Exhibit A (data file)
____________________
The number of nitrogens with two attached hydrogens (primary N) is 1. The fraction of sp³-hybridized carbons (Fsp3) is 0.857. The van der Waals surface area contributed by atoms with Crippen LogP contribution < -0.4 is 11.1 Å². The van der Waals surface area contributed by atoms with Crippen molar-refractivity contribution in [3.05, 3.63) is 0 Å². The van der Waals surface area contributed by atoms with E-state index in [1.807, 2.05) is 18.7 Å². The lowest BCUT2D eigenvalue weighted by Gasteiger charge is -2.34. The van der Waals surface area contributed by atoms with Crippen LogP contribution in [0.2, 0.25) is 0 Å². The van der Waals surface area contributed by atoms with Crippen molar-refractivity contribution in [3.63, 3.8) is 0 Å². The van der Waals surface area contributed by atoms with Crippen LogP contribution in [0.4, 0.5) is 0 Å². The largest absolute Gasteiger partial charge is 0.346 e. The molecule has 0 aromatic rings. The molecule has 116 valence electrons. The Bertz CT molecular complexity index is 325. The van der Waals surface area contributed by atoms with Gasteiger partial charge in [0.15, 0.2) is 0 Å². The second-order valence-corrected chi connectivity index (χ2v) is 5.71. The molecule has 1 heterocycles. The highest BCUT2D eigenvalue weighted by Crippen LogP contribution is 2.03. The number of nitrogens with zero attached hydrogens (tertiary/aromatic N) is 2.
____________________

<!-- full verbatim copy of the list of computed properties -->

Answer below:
The number of nitrogens with two attached hydrogens (primary N) is 1. The fraction of sp³-hybridized carbons (Fsp3) is 0.857. The van der Waals surface area contributed by atoms with Crippen LogP contribution < -0.4 is 11.1 Å². The van der Waals surface area contributed by atoms with Crippen molar-refractivity contribution in [3.05, 3.63) is 0 Å². The van der Waals surface area contributed by atoms with E-state index in [1.807, 2.05) is 18.7 Å². The lowest BCUT2D eigenvalue weighted by Gasteiger charge is -2.34. The van der Waals surface area contributed by atoms with Crippen LogP contribution in [0.2, 0.25) is 0 Å². The van der Waals surface area contributed by atoms with Crippen molar-refractivity contribution in [3.63, 3.8) is 0 Å². The van der Waals surface area contributed by atoms with Crippen LogP contribution in [0.4, 0.5) is 0 Å². The largest absolute Gasteiger partial charge is 0.346 e. The molecule has 0 aromatic rings. The molecule has 116 valence electrons. The Bertz CT molecular complexity index is 325. The van der Waals surface area contributed by atoms with Gasteiger partial charge in [0.15, 0.2) is 0 Å². The second-order valence-corrected chi connectivity index (χ2v) is 5.71. The molecule has 1 heterocycles. The highest BCUT2D eigenvalue weighted by Crippen LogP contribution is 2.03. The number of nitrogens with zero attached hydrogens (tertiary/aromatic N) is 2.